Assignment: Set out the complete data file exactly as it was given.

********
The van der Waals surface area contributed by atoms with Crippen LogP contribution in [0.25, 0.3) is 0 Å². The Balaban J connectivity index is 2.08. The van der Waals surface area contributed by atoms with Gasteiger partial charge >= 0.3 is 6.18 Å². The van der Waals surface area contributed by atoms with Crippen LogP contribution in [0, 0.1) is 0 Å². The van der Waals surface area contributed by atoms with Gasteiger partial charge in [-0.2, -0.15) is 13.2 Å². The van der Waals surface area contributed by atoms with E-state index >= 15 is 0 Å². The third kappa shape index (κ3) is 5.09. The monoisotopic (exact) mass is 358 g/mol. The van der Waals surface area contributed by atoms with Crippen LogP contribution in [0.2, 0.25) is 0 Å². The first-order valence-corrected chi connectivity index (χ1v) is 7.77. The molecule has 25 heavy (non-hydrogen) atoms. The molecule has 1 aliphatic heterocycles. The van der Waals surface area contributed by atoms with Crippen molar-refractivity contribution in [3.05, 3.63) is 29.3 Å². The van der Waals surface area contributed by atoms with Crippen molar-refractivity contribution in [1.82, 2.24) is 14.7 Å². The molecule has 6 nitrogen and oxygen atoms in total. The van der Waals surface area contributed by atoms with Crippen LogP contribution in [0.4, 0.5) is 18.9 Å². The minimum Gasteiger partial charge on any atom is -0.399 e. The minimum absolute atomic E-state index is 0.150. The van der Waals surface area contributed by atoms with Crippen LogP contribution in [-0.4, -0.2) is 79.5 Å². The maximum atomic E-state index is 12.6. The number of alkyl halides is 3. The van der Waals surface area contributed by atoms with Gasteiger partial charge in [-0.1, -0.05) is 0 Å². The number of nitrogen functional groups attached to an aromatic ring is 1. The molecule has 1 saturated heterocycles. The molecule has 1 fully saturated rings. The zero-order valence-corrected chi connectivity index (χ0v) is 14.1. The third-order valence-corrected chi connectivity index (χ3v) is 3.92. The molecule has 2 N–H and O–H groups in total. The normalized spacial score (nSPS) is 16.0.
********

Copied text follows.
The van der Waals surface area contributed by atoms with Crippen LogP contribution in [0.25, 0.3) is 0 Å². The Balaban J connectivity index is 2.08. The van der Waals surface area contributed by atoms with Gasteiger partial charge >= 0.3 is 6.18 Å². The van der Waals surface area contributed by atoms with Crippen LogP contribution in [0, 0.1) is 0 Å². The van der Waals surface area contributed by atoms with Gasteiger partial charge in [-0.2, -0.15) is 13.2 Å². The van der Waals surface area contributed by atoms with E-state index >= 15 is 0 Å². The third kappa shape index (κ3) is 5.09. The monoisotopic (exact) mass is 358 g/mol. The van der Waals surface area contributed by atoms with Crippen LogP contribution in [0.2, 0.25) is 0 Å². The first-order valence-corrected chi connectivity index (χ1v) is 7.77. The molecule has 25 heavy (non-hydrogen) atoms. The molecule has 1 aliphatic heterocycles. The van der Waals surface area contributed by atoms with Crippen molar-refractivity contribution in [3.05, 3.63) is 29.3 Å². The van der Waals surface area contributed by atoms with Crippen molar-refractivity contribution in [1.82, 2.24) is 14.7 Å². The molecule has 6 nitrogen and oxygen atoms in total. The van der Waals surface area contributed by atoms with Crippen LogP contribution in [0.4, 0.5) is 18.9 Å². The minimum Gasteiger partial charge on any atom is -0.399 e. The minimum absolute atomic E-state index is 0.150. The van der Waals surface area contributed by atoms with Crippen LogP contribution in [-0.4, -0.2) is 79.5 Å². The maximum atomic E-state index is 12.6. The number of alkyl halides is 3. The van der Waals surface area contributed by atoms with Gasteiger partial charge in [-0.1, -0.05) is 0 Å². The number of nitrogen functional groups attached to an aromatic ring is 1. The molecule has 1 saturated heterocycles. The molecule has 1 fully saturated rings. The zero-order valence-corrected chi connectivity index (χ0v) is 14.1. The third-order valence-corrected chi connectivity index (χ3v) is 3.92. The molecule has 2 N–H and O–H groups in total. The normalized spacial score (nSPS) is 16.0.